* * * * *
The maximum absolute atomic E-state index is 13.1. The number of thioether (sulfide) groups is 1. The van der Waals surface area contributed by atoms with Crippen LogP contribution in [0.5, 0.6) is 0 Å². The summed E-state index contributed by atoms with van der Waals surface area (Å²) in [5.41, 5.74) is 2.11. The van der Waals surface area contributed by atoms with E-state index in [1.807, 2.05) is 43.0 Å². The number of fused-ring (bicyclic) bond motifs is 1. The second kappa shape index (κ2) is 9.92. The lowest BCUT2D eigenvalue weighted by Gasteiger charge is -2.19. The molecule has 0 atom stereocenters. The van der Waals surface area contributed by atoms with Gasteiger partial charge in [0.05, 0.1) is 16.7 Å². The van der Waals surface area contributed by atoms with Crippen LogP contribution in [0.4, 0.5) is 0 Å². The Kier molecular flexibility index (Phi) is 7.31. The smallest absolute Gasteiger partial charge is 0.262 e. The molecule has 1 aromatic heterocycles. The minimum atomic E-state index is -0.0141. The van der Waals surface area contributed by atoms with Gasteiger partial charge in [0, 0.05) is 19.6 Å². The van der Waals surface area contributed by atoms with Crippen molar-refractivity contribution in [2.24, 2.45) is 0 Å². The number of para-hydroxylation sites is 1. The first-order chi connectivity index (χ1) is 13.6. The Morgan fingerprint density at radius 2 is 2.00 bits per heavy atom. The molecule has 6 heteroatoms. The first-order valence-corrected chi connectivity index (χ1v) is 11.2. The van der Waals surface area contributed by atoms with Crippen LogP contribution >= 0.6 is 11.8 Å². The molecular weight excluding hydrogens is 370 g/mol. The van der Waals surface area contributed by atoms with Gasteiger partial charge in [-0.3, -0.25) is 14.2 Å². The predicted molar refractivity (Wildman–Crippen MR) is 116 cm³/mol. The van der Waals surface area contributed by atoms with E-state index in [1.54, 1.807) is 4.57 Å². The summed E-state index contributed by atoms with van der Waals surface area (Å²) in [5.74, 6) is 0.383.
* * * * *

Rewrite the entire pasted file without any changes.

The maximum absolute atomic E-state index is 13.1. The number of thioether (sulfide) groups is 1. The van der Waals surface area contributed by atoms with Crippen LogP contribution in [0.5, 0.6) is 0 Å². The summed E-state index contributed by atoms with van der Waals surface area (Å²) in [5.41, 5.74) is 2.11. The van der Waals surface area contributed by atoms with E-state index in [1.807, 2.05) is 43.0 Å². The number of fused-ring (bicyclic) bond motifs is 1. The second kappa shape index (κ2) is 9.92. The lowest BCUT2D eigenvalue weighted by Gasteiger charge is -2.19. The molecule has 0 atom stereocenters. The van der Waals surface area contributed by atoms with Gasteiger partial charge in [0.05, 0.1) is 16.7 Å². The van der Waals surface area contributed by atoms with Crippen LogP contribution in [0.4, 0.5) is 0 Å². The Kier molecular flexibility index (Phi) is 7.31. The smallest absolute Gasteiger partial charge is 0.262 e. The molecule has 1 aromatic heterocycles. The minimum atomic E-state index is -0.0141. The van der Waals surface area contributed by atoms with Gasteiger partial charge in [0, 0.05) is 19.6 Å². The van der Waals surface area contributed by atoms with Crippen molar-refractivity contribution in [2.24, 2.45) is 0 Å². The number of para-hydroxylation sites is 1. The first-order chi connectivity index (χ1) is 13.6. The Morgan fingerprint density at radius 2 is 2.00 bits per heavy atom. The molecule has 6 heteroatoms. The first-order valence-corrected chi connectivity index (χ1v) is 11.2. The van der Waals surface area contributed by atoms with Crippen LogP contribution >= 0.6 is 11.8 Å². The molecular weight excluding hydrogens is 370 g/mol. The van der Waals surface area contributed by atoms with Gasteiger partial charge in [-0.3, -0.25) is 14.2 Å². The predicted molar refractivity (Wildman–Crippen MR) is 116 cm³/mol. The van der Waals surface area contributed by atoms with E-state index in [1.54, 1.807) is 4.57 Å². The summed E-state index contributed by atoms with van der Waals surface area (Å²) in [5.74, 6) is 0.383.